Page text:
There's an important message behind a partnership that
Cadence and Wind River announced
April 27 - virtual prototypes don't have to stand apart from the rest of
the design flow. The partnership promises to build a bridge between virtual prototypes
and the RTL implementation and verification environment, including simulation,
emulation, and acceleration. It also raises the possibility of using virtual
prototype models directly for implementation, and as I'll explain, may change
the way some of those models are developed.
Some background is necessary to understand the partnership.
In May 2009, Cadence announced
a collaboration with Virtutech, then an independent company, to link the
Software Extensions product to Virtutech's Simics virtualized system
development environment. In brief, Incisive Software Extensions was extended to
read Simics function calls, and to non-intrusively access the virtual
prototype. As a result, software developers can have access to all the features
of Incisive metric-driven
verification - including verification plans, randomization, and coverage
metrics - for debugging hardware/software interfaces and hardware-dependent
software such as device drivers.
So what's new in 2010? For one thing, the partnership is now
with Wind River, which became an Intel
subsidiary last year. After Intel bought Virtutech earlier this year, Wind River added Simics to its product line, which
includes Linux and VxWorks operating system platforms and a comprehensive
portfolio for embedded software development. The Cadence-Wind River partnership is
the kind of collaboration that will be needed to enable System Realization as described in the EDA360 vision paper. The link between virtual prototypes and the RTL environment is an important step towards System Realization, which seeks to enable hardware/software platforms with complete software stacks up to the
At present, the partnership expands on the 2009 agreement in
a couple of ways. First, Wind River and
Cadence are demonstrating the use of the Cadence C-to-Silicon
Compiler to synthesize Simics models into RTL. From there, the models can
be brought into RTL simulation as well as acceleration and/or emulation with
the new Palladium
XP Verification Computing Platform. Secondly, transaction-based
acceleration is now possible between Simics and Palladium XP. That means that
RTL, SystemC, and Simics models can be co-simulated as software executes
through a transaction-level testbench on a workstation.
Building on the 2009
partnership with Virtutech, the 2010 partnership with Wind
River adds more links between virtual prototypes and RTL design.
There are various ways to use the new capabilities. Some
components of the design could be placed in Palladium XP, while others remain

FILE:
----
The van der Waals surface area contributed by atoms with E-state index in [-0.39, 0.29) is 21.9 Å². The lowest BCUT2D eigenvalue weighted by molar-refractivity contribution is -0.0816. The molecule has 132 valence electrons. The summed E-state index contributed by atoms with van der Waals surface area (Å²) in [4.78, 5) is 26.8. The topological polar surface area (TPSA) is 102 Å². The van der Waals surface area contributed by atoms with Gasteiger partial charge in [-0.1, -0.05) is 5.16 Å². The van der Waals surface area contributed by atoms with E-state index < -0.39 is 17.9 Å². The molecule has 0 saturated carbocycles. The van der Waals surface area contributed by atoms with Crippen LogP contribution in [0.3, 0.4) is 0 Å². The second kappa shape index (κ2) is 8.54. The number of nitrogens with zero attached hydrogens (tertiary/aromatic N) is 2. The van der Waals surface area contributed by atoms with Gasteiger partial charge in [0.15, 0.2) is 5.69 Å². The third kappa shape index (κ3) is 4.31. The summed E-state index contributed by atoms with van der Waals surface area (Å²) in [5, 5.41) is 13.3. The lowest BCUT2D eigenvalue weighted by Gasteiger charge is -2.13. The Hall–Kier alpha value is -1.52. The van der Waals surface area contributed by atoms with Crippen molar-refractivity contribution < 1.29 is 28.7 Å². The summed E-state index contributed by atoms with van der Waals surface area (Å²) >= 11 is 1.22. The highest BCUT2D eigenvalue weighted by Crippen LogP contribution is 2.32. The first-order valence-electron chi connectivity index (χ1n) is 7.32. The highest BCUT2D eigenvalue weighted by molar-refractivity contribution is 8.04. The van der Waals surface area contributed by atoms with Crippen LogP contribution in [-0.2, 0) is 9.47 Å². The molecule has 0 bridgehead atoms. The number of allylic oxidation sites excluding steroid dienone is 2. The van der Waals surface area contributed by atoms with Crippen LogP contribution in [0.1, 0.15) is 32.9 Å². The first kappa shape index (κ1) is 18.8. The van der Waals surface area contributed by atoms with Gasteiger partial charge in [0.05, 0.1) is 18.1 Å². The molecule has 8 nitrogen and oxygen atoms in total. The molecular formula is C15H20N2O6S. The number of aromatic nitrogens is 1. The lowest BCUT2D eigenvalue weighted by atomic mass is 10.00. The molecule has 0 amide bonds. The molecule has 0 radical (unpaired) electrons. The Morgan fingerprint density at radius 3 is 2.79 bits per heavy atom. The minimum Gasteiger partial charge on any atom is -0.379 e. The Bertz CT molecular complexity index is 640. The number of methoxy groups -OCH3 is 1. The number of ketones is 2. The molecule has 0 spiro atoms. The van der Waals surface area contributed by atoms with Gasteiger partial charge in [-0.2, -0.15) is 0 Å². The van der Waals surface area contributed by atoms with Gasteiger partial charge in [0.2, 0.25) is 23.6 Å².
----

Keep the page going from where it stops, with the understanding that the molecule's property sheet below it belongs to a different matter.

in Simics, and the stimulus could come from embedded software directly
connected to Simics. Or, stimulus could come through a JTAG port connected to
target hardware. Or, it could come from a verification testbench in the
SystemVerilog or e languages. A pure SystemC or C model can run directly with
Simics, but if other languages are involved or detailed SystemC debug or
analysis is required, it will be necessary to bring in the Incisive Enterprise
Various co-simulation scenarios allow you to trade off speed
and accuracy, but also require some thought. Simics typically runs in the
hundreds of MHz, while Palladium XP runs in the 1-4 MHz range. Palladium XP, of
course, is much more accurate. A very wide variety of speed/accuracy
combinations is thus available.
The most interesting possibility, in my mind, is that of
synthesizing Simics models into RTL code for implementation and verification.
Since the Simics Device Modeling Language (DML) compiles to C, and C-to-Silicon
Compiler can read C, in theory any Simics model can be synthesized once you
provide constraints for timing, area and power.
In practice, high-level synthesis will probably work well
for algorithmic models, but results are less predictable for Simics device and
processor models. That's because these models are typically not created for
implementation, and as such, may not be sufficiently optimized in synthesis for
silicon implementation. One solution is to develop models that are more
optimized for implementation, and another is to reuse the legacy RTL that is
often available for devices and processors.
Is a virtual prototype-to-RTL flow important enough for
people to start writing models that are targeted for eventual implementation?
With a bridge in place, and with clear time-to-market benefits from the new
flow, we believe the answer will increasingly be "yes."
article provides more information about the Simics-to-Palladium XP link.